Aretha Franklin (born 25.3.1942)
Aretha Franklin is a legendary American soul singer. She has been awarded with 20 Grammy Awards and during 1968 and 1975 the Best Female R&B Vocal Performance Grammy was nicknamed 'The Aretha Award'.
Aretha Franklin: Childhood
Aretha was born in Memphis, Tennessee. Her father was a Baptist minister, married to Barbara Siggers Franklin, until they separated, when Aretha was six. Four years later, Barbara died of a heart attack, and the family moved to Detroit.
Franklin was considered something of a child prodigy, for both her vocal and piano-playing skills and she had signed a record deal with Checker Records.
Aretha Franklin: Early Career & Impending Fame
Aretha's first two children were born in 1954 and 1956, putting a brief dampener on her musical career. Inspired by Sam Cooke and Dinah Washington, she decided to concentrate her efforts on pop music, rather than gospel. Turning down contracts from RCA and Motown, Aretha eventually signed with Columbia Records in 1960. Her early hits with the label included 'Rock-A-Bye Your Baby (With A Dixie Melody)', 'Today I Sing The Blues' and 'Operation Heartbreak'.
Disappointed with her lack of commercial success, Franklin switched to Atlantic Records and in 1967, released 'I Never Loved A Man (The Way I Love You). It was a top 10 hit on the Billboard Hot 100.
Her next single, 'R.E.S.P.E.C.T.' was the track that truly launched Aretha Franklin to fame. Her debut album, I Never Loved A Man The Way I Love You, soon sold over a million copies and she released a chain of hit singles, including '(You Make Me Feel Like) A Natural Woman'.
Over the next few years, Franklin continued her reign of success with tracks such as 'Think', 'I Say A Little Prayer' (originally by Dionne Warwick) and 'Spanish Harlem' (originally by Ben E. King), which reached number two in the US charts.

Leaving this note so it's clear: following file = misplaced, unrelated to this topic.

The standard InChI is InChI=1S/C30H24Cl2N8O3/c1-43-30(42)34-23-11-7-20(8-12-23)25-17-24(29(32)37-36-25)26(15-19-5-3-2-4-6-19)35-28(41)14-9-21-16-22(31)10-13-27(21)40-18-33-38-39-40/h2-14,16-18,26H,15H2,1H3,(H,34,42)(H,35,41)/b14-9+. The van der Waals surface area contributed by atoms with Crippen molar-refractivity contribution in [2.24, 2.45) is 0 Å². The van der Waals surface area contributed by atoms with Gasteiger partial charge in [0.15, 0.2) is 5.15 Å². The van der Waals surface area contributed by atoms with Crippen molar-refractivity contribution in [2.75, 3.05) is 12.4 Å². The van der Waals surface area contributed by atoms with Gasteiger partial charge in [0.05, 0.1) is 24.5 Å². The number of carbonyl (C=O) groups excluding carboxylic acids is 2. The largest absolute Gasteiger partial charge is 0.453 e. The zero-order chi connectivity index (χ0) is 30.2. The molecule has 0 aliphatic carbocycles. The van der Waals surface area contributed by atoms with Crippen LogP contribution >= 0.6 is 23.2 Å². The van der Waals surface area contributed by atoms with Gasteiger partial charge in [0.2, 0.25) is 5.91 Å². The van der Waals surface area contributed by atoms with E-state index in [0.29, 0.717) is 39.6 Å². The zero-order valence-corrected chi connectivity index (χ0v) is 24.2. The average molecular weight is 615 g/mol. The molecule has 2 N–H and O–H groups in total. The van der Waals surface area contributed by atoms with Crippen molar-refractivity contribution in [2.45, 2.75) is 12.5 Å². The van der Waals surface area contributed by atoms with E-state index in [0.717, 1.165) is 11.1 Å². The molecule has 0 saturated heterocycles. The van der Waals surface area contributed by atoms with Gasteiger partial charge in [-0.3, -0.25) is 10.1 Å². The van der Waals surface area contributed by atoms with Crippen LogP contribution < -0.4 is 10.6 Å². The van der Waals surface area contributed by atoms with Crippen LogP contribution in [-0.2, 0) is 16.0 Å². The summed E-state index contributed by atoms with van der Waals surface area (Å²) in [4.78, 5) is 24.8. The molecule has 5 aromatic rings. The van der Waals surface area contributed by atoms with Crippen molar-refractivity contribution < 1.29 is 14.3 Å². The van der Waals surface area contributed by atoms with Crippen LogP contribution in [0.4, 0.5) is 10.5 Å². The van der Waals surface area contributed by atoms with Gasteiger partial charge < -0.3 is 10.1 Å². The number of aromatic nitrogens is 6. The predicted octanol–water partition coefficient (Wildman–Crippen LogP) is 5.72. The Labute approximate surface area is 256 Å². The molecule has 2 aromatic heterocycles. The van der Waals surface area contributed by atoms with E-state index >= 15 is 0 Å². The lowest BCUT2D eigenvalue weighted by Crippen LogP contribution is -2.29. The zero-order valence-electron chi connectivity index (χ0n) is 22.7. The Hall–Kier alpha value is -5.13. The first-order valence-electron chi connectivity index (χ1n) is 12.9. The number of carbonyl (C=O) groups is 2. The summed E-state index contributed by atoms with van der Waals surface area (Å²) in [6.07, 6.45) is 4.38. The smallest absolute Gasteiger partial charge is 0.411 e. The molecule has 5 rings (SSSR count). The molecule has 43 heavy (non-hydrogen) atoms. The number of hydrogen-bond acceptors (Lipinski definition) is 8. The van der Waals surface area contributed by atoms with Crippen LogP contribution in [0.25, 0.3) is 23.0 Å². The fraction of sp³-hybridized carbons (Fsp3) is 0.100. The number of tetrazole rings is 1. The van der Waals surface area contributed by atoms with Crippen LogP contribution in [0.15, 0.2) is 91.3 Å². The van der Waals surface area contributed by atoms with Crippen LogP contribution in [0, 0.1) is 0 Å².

Labelled 'Queen of Soul' by the media, Aretha Franklin went on to sell millions of albums, including Amazing Grace (1972) and the slightly less successful Hey Now Hey (The Other Side of the Sky). In 1974, 'Until You Come Back To Me (That's What I'm Gonna Do)' was a number three hit in the US but the mid 1970s saw the rise in popularity of disco music and Aretha's favourable position with her record label began to decline. Her 1975 album You saw disappointing sales figures and the industry appeared to have shifted its focus to younger singers such as Natalie Cole, Chaka Khan and Donna Summer.
Sparkle, released in 1976, was produced by Curtis Mayfield and was Aretha's first Gold-certified album since Amazing Grace. However, its successors (Sweet Passion, Almighty Fire and La Diva) fared less well. In 1979, her contract with Atlantic Records drew to a close.
Aretha Franklin: Return to Grace
In 1980, Aretha Franklin appeared in the film The Blues Brothers, singing 'Think'. Later that year, she signed a deal with Arista Records and a duet with George Benson, 'Love All the Hurt Away', launched Aretha back to the top of the charts. Her 1982 album, Jump To It, was produced by Luther Vandross and earned her her first Gold Disc award since 1976. The following year, the pair collaborated on Get It Right, with comparatively poor results.
In 1985, she released Who's Zoomin' Who?, her first ever Platinum certified album, featuring a duet with The Eurythmics and the huge hit 'Freeway of Love'. The next year, she released Aretha, which included a duet with George Michael. The cover's artwork was the last work produced by Andy Warhol before he died.
1987 saw a return to gospel for Aretha with One Lord, One Faith, One Baptism, which was followed by Through the Storm and What You See is What You Sweat.
In 1998, Franklin released A Rose Is Still A Rose: a more contemporary effort than her previous albums. The title track was produced by Lauryn Hill of the Fugees and proved to be a huge hit for Aretha. Subsequent releases include 2003's So Damn Happy and 2007 duets album, Jewels in the Crown: All-Star Duets With The Queen.